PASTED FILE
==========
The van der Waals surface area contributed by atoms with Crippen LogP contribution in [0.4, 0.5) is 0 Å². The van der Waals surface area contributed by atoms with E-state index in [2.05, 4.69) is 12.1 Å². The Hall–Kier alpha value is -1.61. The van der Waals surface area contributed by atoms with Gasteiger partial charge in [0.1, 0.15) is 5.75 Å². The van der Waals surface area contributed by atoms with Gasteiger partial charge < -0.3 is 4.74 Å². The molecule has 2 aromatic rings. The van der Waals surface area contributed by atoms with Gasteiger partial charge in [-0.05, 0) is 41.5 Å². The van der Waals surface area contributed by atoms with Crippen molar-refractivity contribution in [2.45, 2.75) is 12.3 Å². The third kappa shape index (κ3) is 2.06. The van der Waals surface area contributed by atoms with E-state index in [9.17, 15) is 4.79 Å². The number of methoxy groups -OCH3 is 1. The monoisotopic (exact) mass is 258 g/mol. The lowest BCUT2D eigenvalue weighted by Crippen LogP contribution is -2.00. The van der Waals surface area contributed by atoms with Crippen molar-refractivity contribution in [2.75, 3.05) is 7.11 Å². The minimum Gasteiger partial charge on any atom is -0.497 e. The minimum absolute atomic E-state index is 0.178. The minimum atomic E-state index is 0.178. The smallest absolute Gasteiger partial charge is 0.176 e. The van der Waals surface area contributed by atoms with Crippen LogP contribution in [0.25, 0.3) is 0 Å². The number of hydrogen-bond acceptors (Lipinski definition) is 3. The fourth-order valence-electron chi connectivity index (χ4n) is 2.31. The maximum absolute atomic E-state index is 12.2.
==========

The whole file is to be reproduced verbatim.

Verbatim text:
The van der Waals surface area contributed by atoms with Crippen LogP contribution in [0.4, 0.5) is 0 Å². The van der Waals surface area contributed by atoms with E-state index in [2.05, 4.69) is 12.1 Å². The Hall–Kier alpha value is -1.61. The van der Waals surface area contributed by atoms with Gasteiger partial charge in [0.1, 0.15) is 5.75 Å². The van der Waals surface area contributed by atoms with Gasteiger partial charge < -0.3 is 4.74 Å². The molecule has 2 aromatic rings. The van der Waals surface area contributed by atoms with Gasteiger partial charge in [-0.05, 0) is 41.5 Å². The van der Waals surface area contributed by atoms with Crippen molar-refractivity contribution in [2.45, 2.75) is 12.3 Å². The third kappa shape index (κ3) is 2.06. The van der Waals surface area contributed by atoms with E-state index in [9.17, 15) is 4.79 Å². The number of methoxy groups -OCH3 is 1. The monoisotopic (exact) mass is 258 g/mol. The lowest BCUT2D eigenvalue weighted by Crippen LogP contribution is -2.00. The van der Waals surface area contributed by atoms with Crippen molar-refractivity contribution in [2.75, 3.05) is 7.11 Å². The minimum Gasteiger partial charge on any atom is -0.497 e. The minimum absolute atomic E-state index is 0.178. The minimum atomic E-state index is 0.178. The smallest absolute Gasteiger partial charge is 0.176 e. The van der Waals surface area contributed by atoms with Crippen LogP contribution in [0.25, 0.3) is 0 Å². The number of hydrogen-bond acceptors (Lipinski definition) is 3. The fourth-order valence-electron chi connectivity index (χ4n) is 2.31. The maximum absolute atomic E-state index is 12.2.